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A Maximum of Good Results: Martin Dodge and the Good Roads Trains

Joyce Ritter, former writer-editor with the Federal Highway Administration (FHWA), gathered information about Martin Dodge while developing America's Highways 1776-1976 for publication by the FHWA in 1976. That information, passed on to the author, was invaluable in preparing the biographical portions of this article.

Who was Martin Dodge?

Martin Dodge was the second person to head the Federal road agency, during most of which time it was called the Office of Public Road Inquiries (OPRI). From August 1898 to January 1899, he served as Acting Director of the Office of Road Inquiry (ORI) while General Roy Stone, the first head of the agency, served as a volunteer in the Spanish-American War. After General Stone retired in October 1899, Dodge became Director and served into 1905. When Dodge took office in 1899, the OPRI's budget was $10,000 a year, the same amount as the first year of General Stone's tenure in 1893.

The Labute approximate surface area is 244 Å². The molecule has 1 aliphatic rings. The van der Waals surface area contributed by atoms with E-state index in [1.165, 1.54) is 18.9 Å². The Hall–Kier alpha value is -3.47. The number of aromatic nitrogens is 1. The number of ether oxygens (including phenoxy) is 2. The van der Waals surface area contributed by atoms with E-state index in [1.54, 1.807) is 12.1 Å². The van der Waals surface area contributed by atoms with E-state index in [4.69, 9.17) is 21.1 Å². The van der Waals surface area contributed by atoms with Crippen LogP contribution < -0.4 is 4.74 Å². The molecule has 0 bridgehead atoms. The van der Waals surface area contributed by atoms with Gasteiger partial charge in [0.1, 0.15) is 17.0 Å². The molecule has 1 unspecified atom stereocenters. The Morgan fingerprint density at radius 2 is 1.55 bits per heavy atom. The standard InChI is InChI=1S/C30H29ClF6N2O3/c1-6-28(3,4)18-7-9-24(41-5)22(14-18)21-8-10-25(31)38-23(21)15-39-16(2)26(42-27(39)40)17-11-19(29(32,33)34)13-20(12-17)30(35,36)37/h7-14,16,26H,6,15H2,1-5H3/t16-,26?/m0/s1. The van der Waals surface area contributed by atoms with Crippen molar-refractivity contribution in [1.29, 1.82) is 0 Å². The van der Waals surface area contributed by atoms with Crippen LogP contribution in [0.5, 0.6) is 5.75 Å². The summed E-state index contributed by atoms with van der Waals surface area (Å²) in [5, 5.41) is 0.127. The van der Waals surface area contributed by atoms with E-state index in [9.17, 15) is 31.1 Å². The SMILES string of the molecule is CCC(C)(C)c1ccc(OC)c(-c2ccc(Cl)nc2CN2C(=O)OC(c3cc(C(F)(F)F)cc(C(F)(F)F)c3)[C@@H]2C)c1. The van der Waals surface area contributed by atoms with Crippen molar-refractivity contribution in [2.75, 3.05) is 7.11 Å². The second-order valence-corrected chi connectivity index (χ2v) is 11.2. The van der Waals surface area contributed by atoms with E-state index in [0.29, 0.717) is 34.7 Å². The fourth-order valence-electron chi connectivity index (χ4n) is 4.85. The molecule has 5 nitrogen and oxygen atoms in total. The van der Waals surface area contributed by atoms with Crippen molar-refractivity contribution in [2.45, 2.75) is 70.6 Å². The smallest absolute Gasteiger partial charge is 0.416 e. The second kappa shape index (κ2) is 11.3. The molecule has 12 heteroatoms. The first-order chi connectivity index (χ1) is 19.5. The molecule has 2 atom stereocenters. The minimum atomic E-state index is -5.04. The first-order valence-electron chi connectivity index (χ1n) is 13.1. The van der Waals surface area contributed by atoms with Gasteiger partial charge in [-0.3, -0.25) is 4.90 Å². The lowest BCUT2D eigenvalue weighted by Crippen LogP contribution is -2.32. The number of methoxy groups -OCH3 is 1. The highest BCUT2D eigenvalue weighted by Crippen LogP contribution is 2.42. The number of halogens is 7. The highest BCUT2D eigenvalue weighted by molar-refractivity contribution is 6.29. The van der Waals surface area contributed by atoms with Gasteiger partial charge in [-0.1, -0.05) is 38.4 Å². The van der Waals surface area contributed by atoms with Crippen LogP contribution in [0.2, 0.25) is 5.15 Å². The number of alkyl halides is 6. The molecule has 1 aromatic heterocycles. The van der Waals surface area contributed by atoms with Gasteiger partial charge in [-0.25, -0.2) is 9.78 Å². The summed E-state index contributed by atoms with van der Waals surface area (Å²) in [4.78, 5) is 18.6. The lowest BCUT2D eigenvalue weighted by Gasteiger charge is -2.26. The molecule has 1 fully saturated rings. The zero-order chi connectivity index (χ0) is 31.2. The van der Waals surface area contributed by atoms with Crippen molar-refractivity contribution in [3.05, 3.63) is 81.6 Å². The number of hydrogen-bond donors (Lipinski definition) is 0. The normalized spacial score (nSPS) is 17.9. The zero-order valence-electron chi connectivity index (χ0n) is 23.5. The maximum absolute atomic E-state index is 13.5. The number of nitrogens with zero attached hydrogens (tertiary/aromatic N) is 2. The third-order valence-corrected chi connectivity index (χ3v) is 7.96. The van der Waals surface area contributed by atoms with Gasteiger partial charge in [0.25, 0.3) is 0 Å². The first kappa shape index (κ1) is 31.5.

Dodge was born on May 27, 1851, in Auburn, Geauga County, Ohio, the youngest son of Joseph and Hannah Dodge. According to information provided by the Geauga County Historical Society, Dodge grew up on his father's farm and attended the common schools. When he was 17 years old, Dodge began teaching in the District School during the winter term. Although he entered Hiram College in 1871, he continued teaching for eight winter terms, serving as superintendent of a village graded school for two years. Dodge attended Hiram College for 4 years and Buchtel College in Akron for 1 year. The historical society material states, "A degree of Master of Arts was conferred upon him by the Trustees of Hiram College in 1893 in recognition of his services to the State."